Skills for Care Interim CEO Andy Tilden urges care home providers to back the second phase of the government’s national social care recruitment campaign
When we recently published our ‘The state of the adult social care sector and workforce in England, 2019’ report, one of the most of the sobering statistics was that the numbers of vacancies our sector has on any given day had increased to 122,000.
That increase from 110,000 is partly driven by the increase in demand for services, but we know from talking to our sector’s 18,500 employers that recruiting and retaining their staff remains their main concern.
Now it’s true that the report also shows that many of those vacancies are filled by people moving around the sector. But the reality is that still means every day we need to find thousands of new people to join our sector.
The report also tells us we will need to fill another 580,000 job roles by 2035 if the workforce grows in line with the population of those aged 65 taking the workforce to over two million in a relatively short space of time.
So our recruitment and retention problem remains a high priority right across the sector. One contributing factor is our ongoing struggle in attracting more men and young people into the sector. The latest data reveals only 17% of the workforce are male, and 9% are under 25 years old.
We are not helped by the outdated myths that social care isn’t a highly skilled job and has little prospects. That sort of tired nonsense is frustrating when I know the reality can be the exact opposite. I began my working life as a residential care worker at the end of 1979 and would not have wished for a better career.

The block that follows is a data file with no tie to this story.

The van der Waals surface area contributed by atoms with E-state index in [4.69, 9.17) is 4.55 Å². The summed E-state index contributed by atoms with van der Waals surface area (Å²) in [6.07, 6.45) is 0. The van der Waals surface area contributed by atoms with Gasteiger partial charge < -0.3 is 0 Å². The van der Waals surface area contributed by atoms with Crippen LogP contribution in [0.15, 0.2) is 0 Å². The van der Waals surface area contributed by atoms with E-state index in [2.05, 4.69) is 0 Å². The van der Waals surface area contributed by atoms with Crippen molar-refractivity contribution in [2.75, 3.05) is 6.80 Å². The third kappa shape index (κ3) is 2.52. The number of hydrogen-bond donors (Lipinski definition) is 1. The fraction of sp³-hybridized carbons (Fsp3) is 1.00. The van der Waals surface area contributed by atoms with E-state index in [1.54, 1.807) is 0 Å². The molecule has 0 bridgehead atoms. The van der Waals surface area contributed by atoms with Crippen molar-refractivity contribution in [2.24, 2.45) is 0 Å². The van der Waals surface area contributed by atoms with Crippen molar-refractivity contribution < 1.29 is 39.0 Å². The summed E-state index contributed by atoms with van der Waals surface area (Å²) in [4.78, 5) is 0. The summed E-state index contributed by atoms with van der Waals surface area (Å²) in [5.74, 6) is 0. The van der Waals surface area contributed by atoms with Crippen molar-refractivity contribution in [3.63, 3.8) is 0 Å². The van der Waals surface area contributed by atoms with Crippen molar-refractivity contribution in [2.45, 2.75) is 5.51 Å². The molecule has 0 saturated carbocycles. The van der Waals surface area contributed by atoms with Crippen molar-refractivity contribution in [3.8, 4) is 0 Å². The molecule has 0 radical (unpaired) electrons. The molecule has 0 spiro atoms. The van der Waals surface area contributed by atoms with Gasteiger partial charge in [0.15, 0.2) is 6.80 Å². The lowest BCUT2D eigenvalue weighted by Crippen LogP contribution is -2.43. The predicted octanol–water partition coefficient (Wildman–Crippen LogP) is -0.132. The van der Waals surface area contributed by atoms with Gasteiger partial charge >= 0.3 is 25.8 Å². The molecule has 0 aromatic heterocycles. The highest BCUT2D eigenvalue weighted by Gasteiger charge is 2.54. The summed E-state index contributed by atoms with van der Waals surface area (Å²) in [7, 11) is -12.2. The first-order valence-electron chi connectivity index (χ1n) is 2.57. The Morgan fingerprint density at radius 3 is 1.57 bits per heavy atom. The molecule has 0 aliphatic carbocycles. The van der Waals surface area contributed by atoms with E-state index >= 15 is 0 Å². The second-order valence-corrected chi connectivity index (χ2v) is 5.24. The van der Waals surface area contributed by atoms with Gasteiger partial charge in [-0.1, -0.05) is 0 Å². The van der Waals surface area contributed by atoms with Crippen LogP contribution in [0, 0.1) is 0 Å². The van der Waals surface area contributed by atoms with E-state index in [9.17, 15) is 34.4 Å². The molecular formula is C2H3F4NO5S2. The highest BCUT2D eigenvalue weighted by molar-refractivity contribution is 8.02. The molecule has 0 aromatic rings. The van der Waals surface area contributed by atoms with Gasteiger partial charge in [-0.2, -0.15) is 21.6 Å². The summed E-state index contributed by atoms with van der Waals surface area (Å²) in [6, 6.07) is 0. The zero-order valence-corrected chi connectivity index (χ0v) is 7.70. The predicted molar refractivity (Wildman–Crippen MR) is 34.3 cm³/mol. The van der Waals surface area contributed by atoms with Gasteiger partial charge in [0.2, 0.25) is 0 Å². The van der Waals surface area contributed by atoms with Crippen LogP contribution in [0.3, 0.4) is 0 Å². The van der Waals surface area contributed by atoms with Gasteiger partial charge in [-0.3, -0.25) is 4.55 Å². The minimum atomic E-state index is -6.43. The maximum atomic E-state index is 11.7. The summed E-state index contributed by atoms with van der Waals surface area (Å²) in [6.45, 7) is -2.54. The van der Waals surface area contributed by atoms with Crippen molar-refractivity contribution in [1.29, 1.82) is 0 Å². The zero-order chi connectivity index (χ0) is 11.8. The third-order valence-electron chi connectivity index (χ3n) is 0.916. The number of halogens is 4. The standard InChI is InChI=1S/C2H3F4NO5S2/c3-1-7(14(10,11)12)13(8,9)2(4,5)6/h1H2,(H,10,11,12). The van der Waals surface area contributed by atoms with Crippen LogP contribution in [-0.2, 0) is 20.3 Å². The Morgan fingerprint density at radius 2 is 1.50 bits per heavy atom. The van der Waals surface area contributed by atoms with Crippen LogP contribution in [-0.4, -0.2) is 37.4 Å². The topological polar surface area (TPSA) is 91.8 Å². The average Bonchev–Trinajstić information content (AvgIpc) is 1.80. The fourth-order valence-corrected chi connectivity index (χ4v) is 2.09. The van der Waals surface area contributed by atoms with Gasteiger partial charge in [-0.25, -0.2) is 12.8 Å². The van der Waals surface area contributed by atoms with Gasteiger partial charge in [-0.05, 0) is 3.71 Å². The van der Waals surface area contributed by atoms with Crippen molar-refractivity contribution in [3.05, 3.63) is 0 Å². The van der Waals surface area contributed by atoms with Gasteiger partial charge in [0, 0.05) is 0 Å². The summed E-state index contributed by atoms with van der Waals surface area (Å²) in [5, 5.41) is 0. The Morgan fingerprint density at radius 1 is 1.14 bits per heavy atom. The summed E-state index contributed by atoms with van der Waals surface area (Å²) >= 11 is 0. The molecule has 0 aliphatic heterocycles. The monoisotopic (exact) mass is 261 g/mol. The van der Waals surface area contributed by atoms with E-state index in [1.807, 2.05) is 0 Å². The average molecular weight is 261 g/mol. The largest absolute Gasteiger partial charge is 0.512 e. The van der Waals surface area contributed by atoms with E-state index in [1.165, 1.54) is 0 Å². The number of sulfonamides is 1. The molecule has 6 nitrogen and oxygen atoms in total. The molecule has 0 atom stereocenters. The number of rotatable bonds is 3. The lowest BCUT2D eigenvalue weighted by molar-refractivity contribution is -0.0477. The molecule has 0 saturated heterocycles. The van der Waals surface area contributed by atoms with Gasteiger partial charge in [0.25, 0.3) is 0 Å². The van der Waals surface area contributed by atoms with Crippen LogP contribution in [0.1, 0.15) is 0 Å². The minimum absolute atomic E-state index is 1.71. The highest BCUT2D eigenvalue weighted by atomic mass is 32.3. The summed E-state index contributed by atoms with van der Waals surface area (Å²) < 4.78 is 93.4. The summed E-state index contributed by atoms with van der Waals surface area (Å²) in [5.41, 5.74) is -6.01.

That’s why the second phase of the Department of Health and Social Care’s (DHSC) national campaign is timely. One of the campaign’s aims is to inspire people to apply for jobs in adult social care by improving awareness and understanding of what the challenges and rewards of working in social care actually are.
Last year’s campaign generated 97% more searches for jobs containing ‘care’ or ‘care worker’ and one in four (26%) care employers surveyed saw an increase in either enquiries, applications, interviews or vacancies filled.
Skills for Care is encouraging all 18,500 social care employers to get involved in the campaign that we hope will encourage motivated people with the right values to come forward to fill those 122,000 vacancies.
Advertising using real life images and messages will be promoted across outdoor posters, online TV adverts, radio, social media and digital channels. That will be supported by PR and partnership activity to highlight the personal and professional rewards of working in a growing sector.
We are not pretending any of this is easy as there are varied reasons why people do not choose to work in social care so we will continue to share practical advice and guidance so your recruitment processes can effectively convert a new pool of interested people into recruits. Keep an eye at www.skillsforcare.org.uk/randr for more information.
And the key, and most important, driver will be that if we find and keep more people with the right values then those you work with will benefit from being supported by well trained and highly motivated workers.